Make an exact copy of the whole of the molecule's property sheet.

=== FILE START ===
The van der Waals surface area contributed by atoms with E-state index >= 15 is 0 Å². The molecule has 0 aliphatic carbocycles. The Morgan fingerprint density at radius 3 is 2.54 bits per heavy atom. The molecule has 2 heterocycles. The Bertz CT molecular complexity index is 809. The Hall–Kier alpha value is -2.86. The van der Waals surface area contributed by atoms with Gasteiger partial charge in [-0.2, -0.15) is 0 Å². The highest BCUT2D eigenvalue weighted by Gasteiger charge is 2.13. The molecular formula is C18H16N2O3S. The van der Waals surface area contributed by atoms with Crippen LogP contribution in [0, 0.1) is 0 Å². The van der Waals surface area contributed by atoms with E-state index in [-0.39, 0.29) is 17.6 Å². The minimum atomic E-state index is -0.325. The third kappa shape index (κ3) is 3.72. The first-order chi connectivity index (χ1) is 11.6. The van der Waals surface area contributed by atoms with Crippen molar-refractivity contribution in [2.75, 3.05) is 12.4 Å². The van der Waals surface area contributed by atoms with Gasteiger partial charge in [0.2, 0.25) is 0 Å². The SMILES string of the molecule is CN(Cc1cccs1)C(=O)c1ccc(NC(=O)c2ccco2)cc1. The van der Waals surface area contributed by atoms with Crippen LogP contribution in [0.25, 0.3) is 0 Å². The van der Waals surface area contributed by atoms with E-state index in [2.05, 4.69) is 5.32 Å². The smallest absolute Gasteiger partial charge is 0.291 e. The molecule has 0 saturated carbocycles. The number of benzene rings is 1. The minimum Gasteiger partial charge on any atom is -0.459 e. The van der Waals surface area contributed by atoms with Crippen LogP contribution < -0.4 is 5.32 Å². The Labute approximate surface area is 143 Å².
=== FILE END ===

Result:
The van der Waals surface area contributed by atoms with E-state index >= 15 is 0 Å². The molecule has 0 aliphatic carbocycles. The Morgan fingerprint density at radius 3 is 2.54 bits per heavy atom. The molecule has 2 heterocycles. The Bertz CT molecular complexity index is 809. The Hall–Kier alpha value is -2.86. The van der Waals surface area contributed by atoms with Gasteiger partial charge in [-0.2, -0.15) is 0 Å². The highest BCUT2D eigenvalue weighted by Gasteiger charge is 2.13. The molecular formula is C18H16N2O3S. The van der Waals surface area contributed by atoms with Crippen LogP contribution in [0, 0.1) is 0 Å². The van der Waals surface area contributed by atoms with E-state index in [-0.39, 0.29) is 17.6 Å². The minimum atomic E-state index is -0.325. The third kappa shape index (κ3) is 3.72. The first-order chi connectivity index (χ1) is 11.6. The van der Waals surface area contributed by atoms with Crippen molar-refractivity contribution in [2.75, 3.05) is 12.4 Å². The van der Waals surface area contributed by atoms with Gasteiger partial charge in [0.2, 0.25) is 0 Å². The SMILES string of the molecule is CN(Cc1cccs1)C(=O)c1ccc(NC(=O)c2ccco2)cc1. The van der Waals surface area contributed by atoms with Crippen LogP contribution in [0.25, 0.3) is 0 Å². The van der Waals surface area contributed by atoms with E-state index in [2.05, 4.69) is 5.32 Å². The smallest absolute Gasteiger partial charge is 0.291 e. The molecule has 0 saturated carbocycles. The number of benzene rings is 1. The minimum Gasteiger partial charge on any atom is -0.459 e. The van der Waals surface area contributed by atoms with Crippen LogP contribution < -0.4 is 5.32 Å². The Labute approximate surface area is 143 Å².